2015 Volume 55 Issue 5 Pages 374-382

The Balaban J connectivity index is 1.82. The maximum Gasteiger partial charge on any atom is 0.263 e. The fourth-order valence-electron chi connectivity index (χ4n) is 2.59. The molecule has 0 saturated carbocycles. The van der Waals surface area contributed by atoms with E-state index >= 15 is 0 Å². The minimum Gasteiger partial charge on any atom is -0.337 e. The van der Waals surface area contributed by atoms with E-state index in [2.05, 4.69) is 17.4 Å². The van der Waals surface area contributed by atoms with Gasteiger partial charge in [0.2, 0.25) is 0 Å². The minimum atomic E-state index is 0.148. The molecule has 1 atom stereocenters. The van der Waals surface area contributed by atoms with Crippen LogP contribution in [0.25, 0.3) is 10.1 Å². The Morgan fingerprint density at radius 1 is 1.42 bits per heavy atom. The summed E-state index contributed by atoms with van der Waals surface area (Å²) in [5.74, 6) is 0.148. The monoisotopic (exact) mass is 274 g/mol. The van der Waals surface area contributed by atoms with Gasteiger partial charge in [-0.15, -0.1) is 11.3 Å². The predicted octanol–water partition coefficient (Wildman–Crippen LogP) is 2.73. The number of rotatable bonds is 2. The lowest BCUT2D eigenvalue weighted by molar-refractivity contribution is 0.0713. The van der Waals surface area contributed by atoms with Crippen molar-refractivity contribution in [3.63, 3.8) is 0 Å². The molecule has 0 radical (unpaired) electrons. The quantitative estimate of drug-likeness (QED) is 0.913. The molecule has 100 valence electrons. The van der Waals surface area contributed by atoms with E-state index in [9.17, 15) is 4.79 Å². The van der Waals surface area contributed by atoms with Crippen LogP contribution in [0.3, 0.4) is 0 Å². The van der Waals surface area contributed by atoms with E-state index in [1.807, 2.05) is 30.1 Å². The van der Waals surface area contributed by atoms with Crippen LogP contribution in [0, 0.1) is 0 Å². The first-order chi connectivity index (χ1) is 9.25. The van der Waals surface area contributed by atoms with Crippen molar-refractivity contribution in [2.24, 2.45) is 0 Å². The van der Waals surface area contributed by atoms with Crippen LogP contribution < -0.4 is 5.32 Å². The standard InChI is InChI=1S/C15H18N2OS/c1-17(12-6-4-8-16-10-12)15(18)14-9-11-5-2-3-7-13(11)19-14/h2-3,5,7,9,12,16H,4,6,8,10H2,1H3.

There has been a paradigm shift in the understanding of brain function. The intrinsic architecture of neuronal connections forms a key component of the cortical organization in our brain. Many imaging studies, such as noninvasive magnetic resonance imaging (MRI) studies, have now enabled visualization of the white matter fiber tracts interconnecting the functional cortical areas in the living brain. Although such a structural connectome is essential for understanding of cortical function, the anatomical information alone is not sufficient. Practically, few techniques allow the investigation of the excitatory and inhibitory mechanisms of the cortex in vivo in humans. Several attempts have been made to track neuronal connectivity by applying direct electrical stimuli to the brain in order to stimulate subdural and/or depth electrodes and record responses from the functionally connected cortex. In vivo single-pulse electrical stimulation (SPES) and/or cortico-cortical evoked potential (CCEP) were recently introduced to track various brain networks. This article reviews the concepts, significance, methods, mechanisms, limitations, and clinical applications of CCEP in the analysis of these dynamic connections.